Posted on 14 Comments

Fall Seed Walk – From Our World

Dave Moore oct 2014 (5)On an absolutely beautiful autumn day, we hiked out to the river to enjoy the sunshine and fall colors. We were on the lookout for some fall seeds and we discovered a new flower!

Dave Moore oct 2014 (14)
I have no idea what this plant is but it was about four feet tall and was swaying in the breeze…waving us over to take a closer look. Aren’t these the prettiest little flowers?
Dave Moore oct 2014 (16)
Each branch ended with these delicate flowers and the stem of the plant was purplish red.

Evening PrimroseWe also discovered a patch of evening primrose dispersed among the big boulders lining the river’s edge.

MulleinWe also spied this massive mullein plant with its soft rosettes of leaves.

We were so distracted by the plants and flowers that we didn’t collect any seeds for our nature journal entry. I am thinking that it will take a change in the weather before I am inspired to collect seeds and sit down long enough to make a page for our fall seeds. Can you blame me?

Dave Moore oct 2014 (22)

Have you collected any seeds yet?

14 thoughts on “Fall Seed Walk – From Our World

  1. What a beautiful place to visit. The delicate purple flowers are lovely.

    1. I was amazed at the purple flowers…never seen this particular plant before and I am still trying to discover what it is.

  2. It’s turning cold here in the Midwest (I’m not sure yet where you are) and so the kids and I went for a bike ride around town last weekend, looking for seeds. I wanted to head out before it was too cold and everyone had their yards all cleaned up. We have several, but need to ID a couple.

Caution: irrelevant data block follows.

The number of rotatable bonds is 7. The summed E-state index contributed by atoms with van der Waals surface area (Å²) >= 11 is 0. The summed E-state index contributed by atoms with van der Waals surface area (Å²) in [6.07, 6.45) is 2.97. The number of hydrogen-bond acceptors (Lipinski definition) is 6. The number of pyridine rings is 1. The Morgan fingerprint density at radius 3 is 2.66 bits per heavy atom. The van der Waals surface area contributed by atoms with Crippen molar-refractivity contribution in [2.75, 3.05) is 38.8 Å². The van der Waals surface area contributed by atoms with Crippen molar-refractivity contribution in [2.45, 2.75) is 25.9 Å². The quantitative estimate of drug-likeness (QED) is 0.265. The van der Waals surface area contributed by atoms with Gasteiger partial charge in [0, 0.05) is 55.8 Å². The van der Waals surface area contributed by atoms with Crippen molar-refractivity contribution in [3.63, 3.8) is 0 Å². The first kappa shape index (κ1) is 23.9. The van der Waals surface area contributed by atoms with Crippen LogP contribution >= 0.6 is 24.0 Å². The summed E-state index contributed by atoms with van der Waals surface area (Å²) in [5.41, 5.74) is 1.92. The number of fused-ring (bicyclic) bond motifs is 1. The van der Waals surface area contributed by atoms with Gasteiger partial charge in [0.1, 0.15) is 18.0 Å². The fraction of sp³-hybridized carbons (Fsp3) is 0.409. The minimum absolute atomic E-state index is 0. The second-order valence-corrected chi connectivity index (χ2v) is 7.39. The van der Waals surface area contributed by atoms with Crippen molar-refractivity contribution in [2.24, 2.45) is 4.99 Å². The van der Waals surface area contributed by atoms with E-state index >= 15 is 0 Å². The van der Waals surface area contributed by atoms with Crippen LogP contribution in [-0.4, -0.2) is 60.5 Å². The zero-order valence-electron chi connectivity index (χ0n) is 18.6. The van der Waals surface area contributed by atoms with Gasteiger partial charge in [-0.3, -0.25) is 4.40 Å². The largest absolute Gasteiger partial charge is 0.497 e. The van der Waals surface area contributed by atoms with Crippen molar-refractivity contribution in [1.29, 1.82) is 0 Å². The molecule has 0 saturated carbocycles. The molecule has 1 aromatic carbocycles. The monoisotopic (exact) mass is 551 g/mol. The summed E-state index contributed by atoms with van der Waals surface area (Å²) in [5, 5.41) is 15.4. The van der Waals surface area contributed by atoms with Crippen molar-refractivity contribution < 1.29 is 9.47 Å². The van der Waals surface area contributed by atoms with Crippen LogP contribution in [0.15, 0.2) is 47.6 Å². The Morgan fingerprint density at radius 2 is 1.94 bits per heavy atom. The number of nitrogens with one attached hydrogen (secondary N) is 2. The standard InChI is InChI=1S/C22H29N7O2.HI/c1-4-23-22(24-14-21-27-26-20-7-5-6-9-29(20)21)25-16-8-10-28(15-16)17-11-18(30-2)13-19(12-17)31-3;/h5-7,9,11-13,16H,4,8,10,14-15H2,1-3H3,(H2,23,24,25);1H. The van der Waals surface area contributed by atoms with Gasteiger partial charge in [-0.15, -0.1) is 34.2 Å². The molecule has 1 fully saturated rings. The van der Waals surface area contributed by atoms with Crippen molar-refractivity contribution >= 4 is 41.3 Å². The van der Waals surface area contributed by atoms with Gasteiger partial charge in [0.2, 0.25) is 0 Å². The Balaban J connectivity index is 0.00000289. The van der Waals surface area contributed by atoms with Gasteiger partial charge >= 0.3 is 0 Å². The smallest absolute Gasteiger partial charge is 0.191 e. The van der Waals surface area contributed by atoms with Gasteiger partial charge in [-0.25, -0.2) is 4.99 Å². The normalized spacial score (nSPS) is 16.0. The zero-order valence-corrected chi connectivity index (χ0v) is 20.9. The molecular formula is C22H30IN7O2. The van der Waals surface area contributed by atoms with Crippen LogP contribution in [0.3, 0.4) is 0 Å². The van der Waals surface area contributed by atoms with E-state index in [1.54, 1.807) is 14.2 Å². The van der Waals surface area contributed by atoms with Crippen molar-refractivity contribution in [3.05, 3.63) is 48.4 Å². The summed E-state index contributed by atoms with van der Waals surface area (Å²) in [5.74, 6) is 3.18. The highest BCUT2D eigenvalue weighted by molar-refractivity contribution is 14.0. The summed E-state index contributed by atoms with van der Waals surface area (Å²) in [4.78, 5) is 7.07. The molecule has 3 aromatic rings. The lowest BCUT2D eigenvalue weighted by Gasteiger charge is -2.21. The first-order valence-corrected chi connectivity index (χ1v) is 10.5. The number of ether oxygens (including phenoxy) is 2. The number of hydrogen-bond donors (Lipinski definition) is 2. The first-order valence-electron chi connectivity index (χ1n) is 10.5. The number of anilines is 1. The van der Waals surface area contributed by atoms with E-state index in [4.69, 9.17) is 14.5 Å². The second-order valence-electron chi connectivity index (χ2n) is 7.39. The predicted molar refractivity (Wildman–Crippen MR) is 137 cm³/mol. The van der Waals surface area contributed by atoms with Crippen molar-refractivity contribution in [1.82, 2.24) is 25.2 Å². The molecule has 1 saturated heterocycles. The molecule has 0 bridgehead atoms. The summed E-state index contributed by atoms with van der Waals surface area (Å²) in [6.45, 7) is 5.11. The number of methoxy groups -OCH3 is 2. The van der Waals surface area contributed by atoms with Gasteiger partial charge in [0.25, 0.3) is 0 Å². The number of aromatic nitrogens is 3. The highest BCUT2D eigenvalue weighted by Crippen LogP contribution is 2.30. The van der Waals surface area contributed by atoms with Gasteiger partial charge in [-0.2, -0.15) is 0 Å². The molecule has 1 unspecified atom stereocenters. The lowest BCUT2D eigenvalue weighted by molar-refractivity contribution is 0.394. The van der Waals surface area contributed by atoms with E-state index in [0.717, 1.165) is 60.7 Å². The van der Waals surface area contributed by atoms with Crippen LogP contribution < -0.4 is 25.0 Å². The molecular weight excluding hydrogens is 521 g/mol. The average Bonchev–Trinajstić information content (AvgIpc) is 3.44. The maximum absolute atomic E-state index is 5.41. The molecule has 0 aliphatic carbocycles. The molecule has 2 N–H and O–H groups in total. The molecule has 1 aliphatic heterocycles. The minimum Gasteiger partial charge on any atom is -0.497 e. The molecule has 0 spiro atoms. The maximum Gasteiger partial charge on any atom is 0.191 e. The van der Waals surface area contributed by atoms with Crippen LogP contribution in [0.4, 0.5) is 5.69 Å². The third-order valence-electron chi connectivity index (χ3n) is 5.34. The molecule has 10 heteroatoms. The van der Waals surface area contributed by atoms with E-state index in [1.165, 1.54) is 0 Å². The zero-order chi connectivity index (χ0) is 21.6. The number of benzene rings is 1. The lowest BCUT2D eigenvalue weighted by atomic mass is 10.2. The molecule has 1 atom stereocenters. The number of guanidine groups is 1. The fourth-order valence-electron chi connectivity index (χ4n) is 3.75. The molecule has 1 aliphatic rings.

KellyH

    1. We live in the northern part of California up in the Sierra Nevada foothills so we are not too cold yet and just now getting real fall color.

  3. We collected seeds right before the snow set in and we had a great time. We also collected many from our own food. We just finished by making a seed board (glued them onto card stock) it was fascinating to see all the different shapes and sizes of seeds and all the methods of seed dispersal that are used by the different seeds. Thank you for the inspiration in the newsletter.

    1. I would love to see your boards if you can send me a photo. harmonyfinearts@yahoo.com

  4. The purple plant looks like it’s in the heather family, but I’m not sure where you are located.

    1. I thought the same thing but have had no success in identifying it yet.

  5. hmmm…..may be vervain instead! 🙂

  6. Without leaves, I can’t be sure what the purple plant is, but it could be Verbena hastata, or Blue Vervain.

    1. Thanks for the direction…definitely something in that family.

    2. I think it may be purpletop vervain. http://www.calflora.org/cgi-bin/species_query.cgi?where-calrecnum=8228 I am going to go back and make some more observations.

  7. I also want to thank you for the inspiration in the newsletter about seeds and pods! Last month I made a special effort to find and identify the seeds and pods around my house. As a result, I learned and discovered so much. Observing seeds and pods is a great way to learn about the plants around us.
    One of the best nature study activities I’ve ever enjoyed!

    1. Wow Jenn! It is amazing how much we can learn about the simple things we mostly take for granted around us. Seeds and pods are little miracles in the making and so very interesting. Thanks for your kind comment and note.

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